It is our snow bird. Perhaps the only form where the change is vital and likely to be lasting. The variable hare may cease to vary; the stoat come to wear its weasel red all the year round. Where conditions are milder both are reluctant to lay aside their common wear. Ptarmigan will scarcely change. It dwells on the summits. It chooses the highest hills. Not far from the snow-line these summits wear a cap of white, when the grouse-belt is bare and the glen dark. And somewhere in that cap of snow the ptarmigan winters.

Thus a thin white line runs up the hill fauna, from base to summit. From the stoat, through the variable hare, to the ptarmigan. These three are children of the north, wear the livery of the snow. They represent our waning Arctic life. In two it is only a survival. No climate of ours at their altitude would ever have exacted a winter white. When they have followed in the wake of the grouse, the ptarmigan alone will be left.

On the summit is often a cairn or pile of loose stones. Not as the moraine, dropped by the old-time glacier, nor shed by the natural disintegration of the rocks. They are brought together and heaped up by the labour of man. Often they are meant as guides for those who are abroad on the hills.

Still as is the cairn-topped mountain summit, charming in its weathering to the lichen hues of the ptarmigan’s summer plumage, it is capable of bringing forth something larger than a mouse. It has often an interesting fauna of its own. Dramatic incidents happen, with or without witness, at some of which I have been present. The fox is found there, the badger beside him, in a strange but picturesque partnership. From the opening of the lair, a pair of eyes are fixed on a bird, which, to dull human sense, is but a part of that on which it rests.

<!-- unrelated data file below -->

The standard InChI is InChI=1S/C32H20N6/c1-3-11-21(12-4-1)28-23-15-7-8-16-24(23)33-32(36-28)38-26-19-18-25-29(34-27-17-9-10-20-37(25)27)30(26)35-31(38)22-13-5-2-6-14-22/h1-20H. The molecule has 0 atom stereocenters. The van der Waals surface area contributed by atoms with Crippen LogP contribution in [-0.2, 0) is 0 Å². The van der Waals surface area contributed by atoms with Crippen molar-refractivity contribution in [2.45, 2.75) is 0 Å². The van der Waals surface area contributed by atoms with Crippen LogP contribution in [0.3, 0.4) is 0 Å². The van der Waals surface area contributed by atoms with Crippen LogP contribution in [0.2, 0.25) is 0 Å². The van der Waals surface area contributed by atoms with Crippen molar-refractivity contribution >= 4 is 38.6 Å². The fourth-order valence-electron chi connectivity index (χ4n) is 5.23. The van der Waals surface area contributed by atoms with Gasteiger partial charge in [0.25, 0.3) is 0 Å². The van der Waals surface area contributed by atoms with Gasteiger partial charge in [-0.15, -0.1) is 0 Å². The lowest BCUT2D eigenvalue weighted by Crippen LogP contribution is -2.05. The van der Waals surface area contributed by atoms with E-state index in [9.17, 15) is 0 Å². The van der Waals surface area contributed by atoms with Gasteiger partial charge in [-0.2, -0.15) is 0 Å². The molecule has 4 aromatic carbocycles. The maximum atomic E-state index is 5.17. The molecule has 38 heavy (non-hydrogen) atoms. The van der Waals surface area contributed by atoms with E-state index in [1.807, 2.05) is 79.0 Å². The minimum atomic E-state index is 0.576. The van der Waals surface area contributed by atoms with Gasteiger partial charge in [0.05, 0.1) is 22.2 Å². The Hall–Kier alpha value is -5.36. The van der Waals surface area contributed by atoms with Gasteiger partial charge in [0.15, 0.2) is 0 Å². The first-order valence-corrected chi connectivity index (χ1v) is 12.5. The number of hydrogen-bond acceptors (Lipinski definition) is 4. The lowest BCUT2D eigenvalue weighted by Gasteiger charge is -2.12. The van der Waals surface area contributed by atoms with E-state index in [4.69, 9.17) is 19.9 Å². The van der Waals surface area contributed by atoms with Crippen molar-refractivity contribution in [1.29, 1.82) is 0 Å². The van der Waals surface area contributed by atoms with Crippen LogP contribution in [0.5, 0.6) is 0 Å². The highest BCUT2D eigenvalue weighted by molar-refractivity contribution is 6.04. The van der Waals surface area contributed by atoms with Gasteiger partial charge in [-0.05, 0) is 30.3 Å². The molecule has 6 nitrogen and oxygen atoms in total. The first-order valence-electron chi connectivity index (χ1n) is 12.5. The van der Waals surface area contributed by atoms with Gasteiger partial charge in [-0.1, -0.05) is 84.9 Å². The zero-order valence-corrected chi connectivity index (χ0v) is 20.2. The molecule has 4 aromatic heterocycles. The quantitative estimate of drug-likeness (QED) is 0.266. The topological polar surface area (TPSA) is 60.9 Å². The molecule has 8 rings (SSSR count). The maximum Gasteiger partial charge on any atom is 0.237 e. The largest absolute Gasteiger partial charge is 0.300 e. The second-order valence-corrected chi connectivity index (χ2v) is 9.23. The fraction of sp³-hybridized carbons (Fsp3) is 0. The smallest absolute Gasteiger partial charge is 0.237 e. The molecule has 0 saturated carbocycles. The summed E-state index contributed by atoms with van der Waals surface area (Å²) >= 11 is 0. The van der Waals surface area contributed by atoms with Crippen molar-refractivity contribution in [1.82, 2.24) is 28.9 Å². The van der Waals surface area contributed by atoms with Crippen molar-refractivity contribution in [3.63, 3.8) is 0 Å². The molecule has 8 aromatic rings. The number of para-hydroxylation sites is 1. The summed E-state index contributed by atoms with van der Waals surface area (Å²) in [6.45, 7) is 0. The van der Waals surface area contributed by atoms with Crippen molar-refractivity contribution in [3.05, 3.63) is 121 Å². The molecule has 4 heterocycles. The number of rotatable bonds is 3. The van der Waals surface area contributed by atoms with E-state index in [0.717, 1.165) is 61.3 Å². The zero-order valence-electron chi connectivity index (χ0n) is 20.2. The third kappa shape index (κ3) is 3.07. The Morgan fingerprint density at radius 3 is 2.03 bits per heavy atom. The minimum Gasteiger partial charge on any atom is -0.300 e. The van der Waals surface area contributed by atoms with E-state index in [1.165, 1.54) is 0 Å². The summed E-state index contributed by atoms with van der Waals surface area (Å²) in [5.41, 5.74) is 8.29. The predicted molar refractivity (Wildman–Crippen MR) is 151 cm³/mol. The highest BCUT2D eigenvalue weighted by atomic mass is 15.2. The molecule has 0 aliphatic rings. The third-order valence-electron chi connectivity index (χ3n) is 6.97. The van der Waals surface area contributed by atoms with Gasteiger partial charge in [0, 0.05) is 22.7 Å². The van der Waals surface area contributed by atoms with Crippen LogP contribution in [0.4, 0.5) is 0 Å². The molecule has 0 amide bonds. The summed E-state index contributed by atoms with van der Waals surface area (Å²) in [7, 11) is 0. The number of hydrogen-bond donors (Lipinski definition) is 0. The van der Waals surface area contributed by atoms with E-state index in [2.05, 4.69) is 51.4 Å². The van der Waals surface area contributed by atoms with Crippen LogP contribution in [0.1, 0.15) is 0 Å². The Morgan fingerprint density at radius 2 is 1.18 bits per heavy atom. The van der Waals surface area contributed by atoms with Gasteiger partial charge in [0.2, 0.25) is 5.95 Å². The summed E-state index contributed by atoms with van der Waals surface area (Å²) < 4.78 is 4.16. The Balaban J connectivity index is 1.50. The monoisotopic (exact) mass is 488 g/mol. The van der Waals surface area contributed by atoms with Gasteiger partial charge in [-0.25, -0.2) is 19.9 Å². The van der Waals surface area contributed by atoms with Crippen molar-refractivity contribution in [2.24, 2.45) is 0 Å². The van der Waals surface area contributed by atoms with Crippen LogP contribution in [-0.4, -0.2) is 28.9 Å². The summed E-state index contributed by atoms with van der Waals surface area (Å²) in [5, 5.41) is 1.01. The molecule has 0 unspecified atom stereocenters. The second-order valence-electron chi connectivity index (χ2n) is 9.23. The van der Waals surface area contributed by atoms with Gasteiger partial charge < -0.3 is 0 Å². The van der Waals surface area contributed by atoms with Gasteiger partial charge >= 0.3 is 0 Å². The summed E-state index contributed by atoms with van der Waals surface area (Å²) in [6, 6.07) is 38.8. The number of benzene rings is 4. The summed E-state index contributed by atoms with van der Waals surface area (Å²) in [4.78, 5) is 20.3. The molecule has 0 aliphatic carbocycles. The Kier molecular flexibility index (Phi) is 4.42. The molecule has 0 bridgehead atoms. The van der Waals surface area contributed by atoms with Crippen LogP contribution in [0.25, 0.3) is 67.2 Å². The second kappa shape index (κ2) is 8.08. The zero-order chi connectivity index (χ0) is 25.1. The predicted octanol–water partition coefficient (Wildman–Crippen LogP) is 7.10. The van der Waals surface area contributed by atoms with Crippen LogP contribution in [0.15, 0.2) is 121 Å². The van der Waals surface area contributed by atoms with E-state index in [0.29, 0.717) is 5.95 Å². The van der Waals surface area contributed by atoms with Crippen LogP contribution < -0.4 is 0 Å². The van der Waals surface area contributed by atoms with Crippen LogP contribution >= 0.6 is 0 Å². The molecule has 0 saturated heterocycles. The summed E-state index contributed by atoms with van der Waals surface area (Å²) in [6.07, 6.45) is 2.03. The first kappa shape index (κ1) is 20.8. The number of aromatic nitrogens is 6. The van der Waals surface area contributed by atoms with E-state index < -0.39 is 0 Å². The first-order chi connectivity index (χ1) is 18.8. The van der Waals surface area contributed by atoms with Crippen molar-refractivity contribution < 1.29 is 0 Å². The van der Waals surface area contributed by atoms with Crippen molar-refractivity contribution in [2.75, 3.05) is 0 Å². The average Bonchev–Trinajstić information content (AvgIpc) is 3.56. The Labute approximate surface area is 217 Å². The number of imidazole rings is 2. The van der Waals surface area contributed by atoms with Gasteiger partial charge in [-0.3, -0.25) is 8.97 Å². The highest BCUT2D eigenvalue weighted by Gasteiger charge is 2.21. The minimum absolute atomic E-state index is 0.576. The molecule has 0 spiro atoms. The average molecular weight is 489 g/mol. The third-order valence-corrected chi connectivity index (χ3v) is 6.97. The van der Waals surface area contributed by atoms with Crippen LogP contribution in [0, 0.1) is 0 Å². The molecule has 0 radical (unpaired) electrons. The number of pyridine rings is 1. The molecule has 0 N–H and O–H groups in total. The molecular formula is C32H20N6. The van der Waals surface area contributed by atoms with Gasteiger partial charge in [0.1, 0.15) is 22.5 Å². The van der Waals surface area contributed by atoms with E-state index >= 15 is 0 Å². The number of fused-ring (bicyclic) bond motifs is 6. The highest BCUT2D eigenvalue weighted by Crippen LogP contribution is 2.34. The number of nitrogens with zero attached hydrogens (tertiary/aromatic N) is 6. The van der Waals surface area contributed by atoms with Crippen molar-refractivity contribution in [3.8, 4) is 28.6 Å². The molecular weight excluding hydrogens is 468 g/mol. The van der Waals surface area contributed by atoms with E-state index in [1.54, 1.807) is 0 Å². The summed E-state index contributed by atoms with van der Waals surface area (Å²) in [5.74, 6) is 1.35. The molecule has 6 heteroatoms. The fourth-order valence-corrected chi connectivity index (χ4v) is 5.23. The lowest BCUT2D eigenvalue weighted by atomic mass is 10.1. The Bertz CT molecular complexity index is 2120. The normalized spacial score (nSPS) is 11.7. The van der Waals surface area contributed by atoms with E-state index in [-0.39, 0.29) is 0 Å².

From its poise the eagle looks down with a glance keen enough to separate bird from stone. Rivals they: the situation intense. The fox in the cairn, the eagle aloft, and the lichen-tinted bird against the lichen-tinted stone, with its silent appeal to nature. And what an arena! Cloud and sky: mountain beyond the shadows, dwarfed glen, and distant gleam of water.

Surely artists do not know where to go for stirring events or noble scenes. Nor naturalists for those psychological moments when wild life is greatest and most itself; they dabble about hedge sides with cameras and snap at sparrows. Nor sportsmen, to learn what pictures they blot out in their lowlier sphere of influence, by the vivid interest and silent grandeur of scenes and forms beyond their everyday reach.